Sunday, September 26, 2010

The anointed one, liberal Zionist edition

This week's ubiquitous literary lionization is of David Grossman, an Israeli writer, whose novel To the End of the Land, newly published here in English translation, has been ushered directly, do not stop, do not pass go, into the canon. Why? To boil down the adorations in today's New York Times Book Review and last week's New Yorker: because he is a "leftist"; because he has written in the past about "the situation"; because this novel takes as its background "the situation"; because the book achieves particularly tragic dimension due to its back story, to whit the death of the author's son amid "the situation"; and, most of all, because despite all this purportedly political resonance, Grossman clarifies to everyone's satisfaction that his job as a novelist is to explore interpersonal relationships, not politics.

There's some stunning hypocrisy at play here. Neither today's NYTBR's front-page review nor last week's study of Grossman in the New Yorker shies away from addressing the political context of his work. It's evident, in fact, that a large part of the admiration for his books, above all this novel, is grounded in politics. This is political art, this is a political artist, and these are political literary analyses that place Grossman's fiction in the top rank as much for its politics as for its artistry, if not more. Yet at the same time the analysts, and Grossman himself, deny the essentially political nature of his work. From George Packer's love letter in the New Yorker:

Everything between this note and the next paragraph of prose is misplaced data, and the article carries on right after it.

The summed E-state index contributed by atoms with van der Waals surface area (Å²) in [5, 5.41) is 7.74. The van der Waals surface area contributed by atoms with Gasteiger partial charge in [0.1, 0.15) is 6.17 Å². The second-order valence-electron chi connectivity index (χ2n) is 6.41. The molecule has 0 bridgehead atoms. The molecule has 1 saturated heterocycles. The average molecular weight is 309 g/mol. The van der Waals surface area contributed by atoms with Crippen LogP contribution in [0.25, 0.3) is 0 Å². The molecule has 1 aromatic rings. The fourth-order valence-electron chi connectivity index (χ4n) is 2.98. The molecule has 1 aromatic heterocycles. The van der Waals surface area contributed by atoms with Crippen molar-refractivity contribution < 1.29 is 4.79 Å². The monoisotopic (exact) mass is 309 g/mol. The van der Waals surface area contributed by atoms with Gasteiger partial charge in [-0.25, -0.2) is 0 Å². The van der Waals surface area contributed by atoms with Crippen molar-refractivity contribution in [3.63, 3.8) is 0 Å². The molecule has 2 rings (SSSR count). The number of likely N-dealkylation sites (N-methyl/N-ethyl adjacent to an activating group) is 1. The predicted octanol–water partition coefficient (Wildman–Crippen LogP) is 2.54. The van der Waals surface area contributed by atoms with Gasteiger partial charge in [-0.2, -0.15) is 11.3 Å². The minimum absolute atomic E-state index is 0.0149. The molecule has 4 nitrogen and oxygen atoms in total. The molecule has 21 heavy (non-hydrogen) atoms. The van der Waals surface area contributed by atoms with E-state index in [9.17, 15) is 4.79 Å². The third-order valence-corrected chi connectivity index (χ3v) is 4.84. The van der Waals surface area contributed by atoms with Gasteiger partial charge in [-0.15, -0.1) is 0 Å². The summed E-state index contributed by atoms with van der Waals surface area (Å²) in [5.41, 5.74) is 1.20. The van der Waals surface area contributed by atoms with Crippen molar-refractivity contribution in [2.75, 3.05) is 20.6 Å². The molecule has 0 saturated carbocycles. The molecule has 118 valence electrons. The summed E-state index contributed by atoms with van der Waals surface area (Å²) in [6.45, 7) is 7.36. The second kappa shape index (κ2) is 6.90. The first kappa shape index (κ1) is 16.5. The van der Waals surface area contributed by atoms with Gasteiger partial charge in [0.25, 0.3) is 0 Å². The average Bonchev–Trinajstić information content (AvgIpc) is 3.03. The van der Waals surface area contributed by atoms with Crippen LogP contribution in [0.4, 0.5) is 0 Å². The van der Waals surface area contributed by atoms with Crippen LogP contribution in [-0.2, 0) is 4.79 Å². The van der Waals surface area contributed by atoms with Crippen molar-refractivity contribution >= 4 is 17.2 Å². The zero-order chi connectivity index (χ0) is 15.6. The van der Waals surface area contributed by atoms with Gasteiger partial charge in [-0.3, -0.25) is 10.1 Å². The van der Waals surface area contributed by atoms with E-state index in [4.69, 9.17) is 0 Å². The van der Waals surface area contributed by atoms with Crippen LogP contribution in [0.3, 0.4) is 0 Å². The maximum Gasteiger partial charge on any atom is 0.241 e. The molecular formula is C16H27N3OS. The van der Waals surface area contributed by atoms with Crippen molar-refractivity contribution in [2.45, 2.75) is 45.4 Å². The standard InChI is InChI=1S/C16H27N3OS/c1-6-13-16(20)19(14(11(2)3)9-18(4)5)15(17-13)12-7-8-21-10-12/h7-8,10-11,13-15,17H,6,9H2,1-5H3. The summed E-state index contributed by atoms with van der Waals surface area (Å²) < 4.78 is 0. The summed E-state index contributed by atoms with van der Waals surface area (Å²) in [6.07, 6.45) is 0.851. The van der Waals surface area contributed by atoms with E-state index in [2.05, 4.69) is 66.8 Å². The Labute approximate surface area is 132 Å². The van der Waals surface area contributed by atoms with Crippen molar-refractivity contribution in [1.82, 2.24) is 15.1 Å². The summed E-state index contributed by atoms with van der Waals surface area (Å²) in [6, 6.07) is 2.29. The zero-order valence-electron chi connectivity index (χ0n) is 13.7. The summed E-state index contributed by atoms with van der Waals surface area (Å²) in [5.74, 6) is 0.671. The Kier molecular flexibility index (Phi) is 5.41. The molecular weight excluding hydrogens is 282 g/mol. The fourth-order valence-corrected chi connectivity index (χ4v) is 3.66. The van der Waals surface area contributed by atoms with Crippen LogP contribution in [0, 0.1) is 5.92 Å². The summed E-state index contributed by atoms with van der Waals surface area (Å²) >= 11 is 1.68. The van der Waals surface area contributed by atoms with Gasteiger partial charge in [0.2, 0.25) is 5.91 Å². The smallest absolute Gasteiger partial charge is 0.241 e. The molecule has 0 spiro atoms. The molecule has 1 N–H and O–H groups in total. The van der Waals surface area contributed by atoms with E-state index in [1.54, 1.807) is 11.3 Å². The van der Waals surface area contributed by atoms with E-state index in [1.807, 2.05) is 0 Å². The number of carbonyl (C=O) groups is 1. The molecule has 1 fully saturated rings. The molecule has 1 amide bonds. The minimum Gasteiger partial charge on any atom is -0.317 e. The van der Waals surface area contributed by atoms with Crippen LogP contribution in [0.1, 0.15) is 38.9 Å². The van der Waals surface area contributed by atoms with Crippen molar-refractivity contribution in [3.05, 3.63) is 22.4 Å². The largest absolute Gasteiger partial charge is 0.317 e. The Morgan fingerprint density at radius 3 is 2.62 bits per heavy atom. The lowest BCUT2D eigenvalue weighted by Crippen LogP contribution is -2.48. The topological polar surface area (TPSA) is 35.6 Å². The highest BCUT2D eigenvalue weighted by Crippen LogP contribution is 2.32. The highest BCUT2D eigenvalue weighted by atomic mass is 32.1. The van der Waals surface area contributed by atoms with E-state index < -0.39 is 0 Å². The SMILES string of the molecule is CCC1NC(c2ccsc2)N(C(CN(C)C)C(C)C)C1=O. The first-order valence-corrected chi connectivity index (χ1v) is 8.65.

To be an Israeli writer means making peace with the tyranny of ha-mat-sav, "the situation." War, occupation, and political turmoil could easily fill novel after novel, squeezing out the private spaces of domestic life and the individual imagination. Grossman, though he values his journalism, leaves no doubt which is his essential function. "Please remember, I'm a novelist," he told me. "And what interests me most is the nuances of what goes on between two people, or between a person and himself." He didn't want merely to issue statements on the Gaza flotilla or the peace talks.
This in the middle of a lengthy paean to Grossman for issuing statements, holding peace signs and the like. He is everywhere portrayed as a leftist, an anti-war activist, a friend to the Palestinians and so on. He is none of this, based on the evidence in these pieces. Tragically, an actual left hardly exists at all in Israel. Only the smallest proportion of Israelis hold and act on a legitimately left position: anti-Zionist. Against this tiny brave band of Israelis who have broken entirely with the racist project that is Zionism stands the wing of which Grossman is a part: liberal Zionists. He and his cohort support and defend the essence of Zionism, which is the establishment and maintenance of a racist, exclusionist Jewish settler state based on the theft of Palestine and expulsion of its original inhabitants. They wish for the continuance and safety of this criminal entity "Israel" rather than its replacement with a democratic, secular Palestine founded on the right to return of all Palestinians and full equality among all inhabitants.